influences how activities and support are afforded as part of everyday work activities. The data
indicate that the openness and support for learning also influences the learning occurring through
everyday workplace activities. Realising the full potential of learning at these work sites and, in
particular, the mentoring process is unlikely to be fulfilled without careful scene-setting and
thorough preparation. In some ways, these findings are commonsensical. That is, the kinds of
opportunities provided for learners will be important for the quality of learning that transpires.
Equally, how individuals engage in work practice will determine how and what they learn.
Nevertheless, these factors may be overlooked if the links between engaging in thinking and
acting at work and learning through those actions are not fully understood. Establishing a
workplace training system, without understanding the bases for participation, such as the
workplace’s readiness to encourage and support that participation, may lead to disappointment for
both workers and enterprises.
The identification of these bases for participation and their consequences for learning has
three important conceptual implications. Firstly, a current area of deliberation within
constructivist theory is to understand the relations between individuals and social practice. Here,
it is shown that rather than being a mere element of social practice (e.g. Hutchins 1991) individual
agency operates both interdependently and independently in social practices as Engestrom and
Middleton (1996) propose. However, this agency manifests itself in a different ways. While there
is evidence of interdependence, there are also examples of individuals acting independently in
ways inconsistent with the norms and practices of the work practice. This is not to propose a shift
back to individualistic psychological analyses. Instead, individuals’ socially-derived personal
histories (ontogenies) with their values and ways of knowing mediate how they participate and
learn in social practice, such as workplaces. Relations between ontogenies and social practice
shape individuals engagement in the social practice of the workplace. The kinds of co-
participation at work identified in the three enterprises referred to above commence the process of
understanding the likely diversity of relations between the individual and social practice that
shape individuals’ participation and learning.
Secondly, the findings emphasise that individuals’ participation at work is not passive or
unquestioning. Even when support is forthcoming, --- that is the workplace is highly invitational -
-- individuals may elect not to participate in the goal-directed activities effortfully or support
available or appropriate the knowledge that is made accessible. Individuals need to find meaning
in their activities and value in what is afforded for them to participate and learn. Coal miners, for
instance, were skeptical of work safety training which they believed was aimed to transfer the
responsibility for safe working practices from the mine management to the miners themselves
(Billett 1995). Equally, when workers believed the enterprise focus was too strong in their
college-based course they withdrew their commitment, claiming their needs and aspirations went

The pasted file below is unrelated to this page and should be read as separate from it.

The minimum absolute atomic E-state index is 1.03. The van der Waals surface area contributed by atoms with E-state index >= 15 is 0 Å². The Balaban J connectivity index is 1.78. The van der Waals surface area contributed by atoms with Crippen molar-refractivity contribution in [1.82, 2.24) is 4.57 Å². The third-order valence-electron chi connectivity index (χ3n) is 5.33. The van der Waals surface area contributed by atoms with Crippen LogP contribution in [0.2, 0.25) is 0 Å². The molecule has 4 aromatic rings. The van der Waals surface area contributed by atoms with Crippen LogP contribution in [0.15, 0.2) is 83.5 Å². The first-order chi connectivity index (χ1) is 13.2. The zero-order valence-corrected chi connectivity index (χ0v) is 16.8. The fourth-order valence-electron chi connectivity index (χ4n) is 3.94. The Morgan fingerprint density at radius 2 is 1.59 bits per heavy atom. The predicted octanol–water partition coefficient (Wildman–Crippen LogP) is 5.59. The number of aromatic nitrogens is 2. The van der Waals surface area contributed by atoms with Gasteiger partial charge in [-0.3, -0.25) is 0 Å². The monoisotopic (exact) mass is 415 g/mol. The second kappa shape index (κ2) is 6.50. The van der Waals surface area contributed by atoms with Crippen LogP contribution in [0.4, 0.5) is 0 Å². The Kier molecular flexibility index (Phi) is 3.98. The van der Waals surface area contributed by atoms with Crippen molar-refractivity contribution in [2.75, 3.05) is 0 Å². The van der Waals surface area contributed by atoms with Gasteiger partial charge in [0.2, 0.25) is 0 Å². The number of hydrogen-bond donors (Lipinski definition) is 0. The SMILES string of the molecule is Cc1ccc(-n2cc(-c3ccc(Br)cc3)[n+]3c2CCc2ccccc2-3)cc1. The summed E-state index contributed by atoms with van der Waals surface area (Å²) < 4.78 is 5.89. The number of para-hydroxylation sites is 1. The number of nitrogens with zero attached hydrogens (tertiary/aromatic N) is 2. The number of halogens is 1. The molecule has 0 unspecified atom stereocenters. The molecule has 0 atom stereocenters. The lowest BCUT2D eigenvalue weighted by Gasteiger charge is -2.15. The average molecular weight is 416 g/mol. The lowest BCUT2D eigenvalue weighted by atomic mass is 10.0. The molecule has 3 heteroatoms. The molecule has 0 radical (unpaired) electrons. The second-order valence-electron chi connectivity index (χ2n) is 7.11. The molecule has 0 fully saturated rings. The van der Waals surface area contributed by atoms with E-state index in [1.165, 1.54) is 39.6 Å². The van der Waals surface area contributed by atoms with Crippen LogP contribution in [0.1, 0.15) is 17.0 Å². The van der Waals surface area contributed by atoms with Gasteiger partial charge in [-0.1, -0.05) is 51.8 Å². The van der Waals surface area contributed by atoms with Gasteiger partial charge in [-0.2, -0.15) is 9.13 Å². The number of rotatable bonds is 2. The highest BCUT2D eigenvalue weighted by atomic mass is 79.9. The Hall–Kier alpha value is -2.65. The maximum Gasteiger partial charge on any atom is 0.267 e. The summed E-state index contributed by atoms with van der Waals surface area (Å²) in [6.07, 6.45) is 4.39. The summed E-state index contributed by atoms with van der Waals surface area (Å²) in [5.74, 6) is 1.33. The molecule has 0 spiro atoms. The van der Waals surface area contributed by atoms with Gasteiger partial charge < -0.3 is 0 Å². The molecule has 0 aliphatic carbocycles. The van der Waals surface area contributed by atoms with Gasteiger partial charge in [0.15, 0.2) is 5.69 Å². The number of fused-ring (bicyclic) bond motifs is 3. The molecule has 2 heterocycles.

beyond the company’s goals and procedures which were represented in the course (Billett &
Hayes 2000). Darrah (1997) has vividly depicted how inconsistencies between the values of the
workplaces and those of the workers led to a rejection of unacceptable work practices. Indeed, as
Hodges (1998) has shown, rather than identifying with the values and practices of the workplace,
participation can lead to a dis-identification with those values and practices. At Heatlthylife, the
new occupational health and safety officer might have been more competent than his mentor and
had something special to contribute to the OHS policies within the workplace. This suggests
different kinds of invitational qualities are required, such as those able to engage reluctant
participants and assist them finding meaning through participation in ways that permit them to
transform and/or contest existing values and practices.
Thirdly, in so far as they can offer individuals access to crucial components of vocational
knowledge, it is important that workplaces are highly invitational. The findings suggest that
where support is available, workplaces can facilitate the learning of the hard-to-learn knowledge
required for vocational practice. It seems that for workplace learning to proceed effectively, how
workers are afforded opportunities to participate and be supported in this endeavor will shape the
prospect of rich learning outcomes.
Participation in work and learning
In sum, although the guided learning strategies trialled in the five workplaces demonstrated that
when they are used frequently, and in ways supportive of the work tasks individuals are engaged
in, that they can develop much of the knowledge required for workplace performance (see Billett
2000). These strategies augment the contributions provided by everyday participation at work.
However, underpinning both of these kinds of contributions is co-participation. That is how the
workplace affords opportunities for individuals to engage in and be supported in learning in the
workplace. Accordingly, to improve workplace learning there will a need for (i) appropriate
development and implementation of workplace environments that are invitational; (ii) a tailoring
of the workplace learning curriculum to particular enterprise needs, including the readiness of
both the learners and the guides; (iii) encouraging participation by both those who are learning
and those guiding the learning; and (iv) the appropriate selection and preparation of the learning
guides. These kinds of measures seem to offer foundations upon which workplaces can become
effective sites for the development of the kinds of knowledge that would benefit both workplaces
and the individuals who work in them.